Similarity of molecular phenotype between known epilepsy gene LGI1 and disease candidate gene LGI2
- Equal contributors
1 Bioinformatics Institute, (BII), Agency for Science, Technology and Research (A*STAR), 30 Biopolis Street, #07-01 Matrix, 138671, Singapore
2 Department of Biological Sciences, National University of Singapore (NUS), 14 Science Drive 4, 117543, Singapore
3 School of Computer Engineering (SCE), Nanyang Technological University (NTU), 50 Nanyang Drive, 637553, Singapore
4 School of Biological Sciences (SBS), Nanyang Technological University (NTU), 60 Nanyang Drive, 637551, Singapore
BMC Biochemistry 2010, 11:39 doi:10.1186/1471-2091-11-39Published: 24 September 2010
The LGI2 (leucine-rich, glioma inactivated 2) gene, a prime candidate for partial epilepsy with pericentral spikes, belongs to a family encoding secreted, beta-propeller domain proteins with EPTP/EAR epilepsy-associated repeats. In another family member, LGI1 (leucine-rich, glioma inactivated 1) mutations are responsible for autosomal dominant lateral temporal epilepsy (ADLTE). Because a few LGI1 disease mutations described in the literature cause secretion failure, we experimentally analyzed the secretion efficiency and subcellular localization of several LGI1 and LGI2 mutant proteins corresponding to observed non-synonymous single nucleotide polymorphisms (nsSNPs) affecting the signal peptide, the leucine-rich repeats and the EAR propeller.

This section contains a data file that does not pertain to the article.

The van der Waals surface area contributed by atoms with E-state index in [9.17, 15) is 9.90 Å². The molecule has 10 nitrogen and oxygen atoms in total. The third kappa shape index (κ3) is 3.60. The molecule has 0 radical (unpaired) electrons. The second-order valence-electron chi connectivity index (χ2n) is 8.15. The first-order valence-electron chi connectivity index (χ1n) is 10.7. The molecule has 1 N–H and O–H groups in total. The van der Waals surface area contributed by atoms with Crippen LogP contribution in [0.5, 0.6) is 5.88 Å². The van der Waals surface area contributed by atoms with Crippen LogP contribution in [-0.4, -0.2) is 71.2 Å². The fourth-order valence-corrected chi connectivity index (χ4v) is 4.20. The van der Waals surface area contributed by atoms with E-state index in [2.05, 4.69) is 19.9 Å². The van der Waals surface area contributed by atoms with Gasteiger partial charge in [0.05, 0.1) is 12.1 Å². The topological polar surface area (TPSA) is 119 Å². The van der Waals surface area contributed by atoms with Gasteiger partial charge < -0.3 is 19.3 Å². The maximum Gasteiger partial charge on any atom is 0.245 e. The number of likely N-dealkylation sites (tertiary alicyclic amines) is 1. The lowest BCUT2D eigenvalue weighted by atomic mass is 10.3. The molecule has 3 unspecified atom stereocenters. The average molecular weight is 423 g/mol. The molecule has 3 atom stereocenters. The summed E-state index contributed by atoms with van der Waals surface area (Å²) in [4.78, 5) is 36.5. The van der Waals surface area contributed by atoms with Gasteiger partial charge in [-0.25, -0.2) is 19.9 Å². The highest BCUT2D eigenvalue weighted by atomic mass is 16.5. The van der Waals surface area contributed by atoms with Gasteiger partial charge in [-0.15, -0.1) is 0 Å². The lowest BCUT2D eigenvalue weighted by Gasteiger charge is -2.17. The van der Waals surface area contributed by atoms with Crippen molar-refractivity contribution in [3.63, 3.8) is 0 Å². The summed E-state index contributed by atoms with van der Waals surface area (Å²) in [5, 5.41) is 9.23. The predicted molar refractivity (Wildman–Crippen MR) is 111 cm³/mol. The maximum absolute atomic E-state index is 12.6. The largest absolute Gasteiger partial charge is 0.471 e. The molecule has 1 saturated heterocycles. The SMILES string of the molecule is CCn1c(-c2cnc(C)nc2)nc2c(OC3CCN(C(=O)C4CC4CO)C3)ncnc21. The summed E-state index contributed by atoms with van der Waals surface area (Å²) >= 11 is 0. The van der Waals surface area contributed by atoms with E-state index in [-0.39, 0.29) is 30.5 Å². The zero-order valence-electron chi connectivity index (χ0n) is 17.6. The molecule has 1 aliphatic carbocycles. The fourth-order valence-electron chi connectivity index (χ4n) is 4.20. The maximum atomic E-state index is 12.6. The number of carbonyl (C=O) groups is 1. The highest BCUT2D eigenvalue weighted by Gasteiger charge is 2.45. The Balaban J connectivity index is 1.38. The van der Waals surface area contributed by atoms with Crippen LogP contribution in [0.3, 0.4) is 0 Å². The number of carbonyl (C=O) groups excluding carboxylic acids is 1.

Mapping of disease-causing mutations in the EAR domain region onto a 3D-structure model shows that many of these mutations co-localize at an evolutionary conserved surface region of the propeller. We find that wild-type LGI2 is secreted to the extracellular medium in glycosylated form similarly to LGI1, whereas several mutant proteins tested in this study are secretion-deficient and accumulate in the endoplasmic reticulum. Interestingly, mutations at structurally homologous positions in the EAR domain have the same effect on secretion in LGI1 and LGI2.
This similarity of experimental mislocalization phenotypes for mutations at homologous positions of LGI2 and the established epilepsy gene LGI1 suggests that both genes share a potentially common molecular pathogenesis mechanism that might be the reason for genotypically distinct but phenotypically related forms of epilepsy.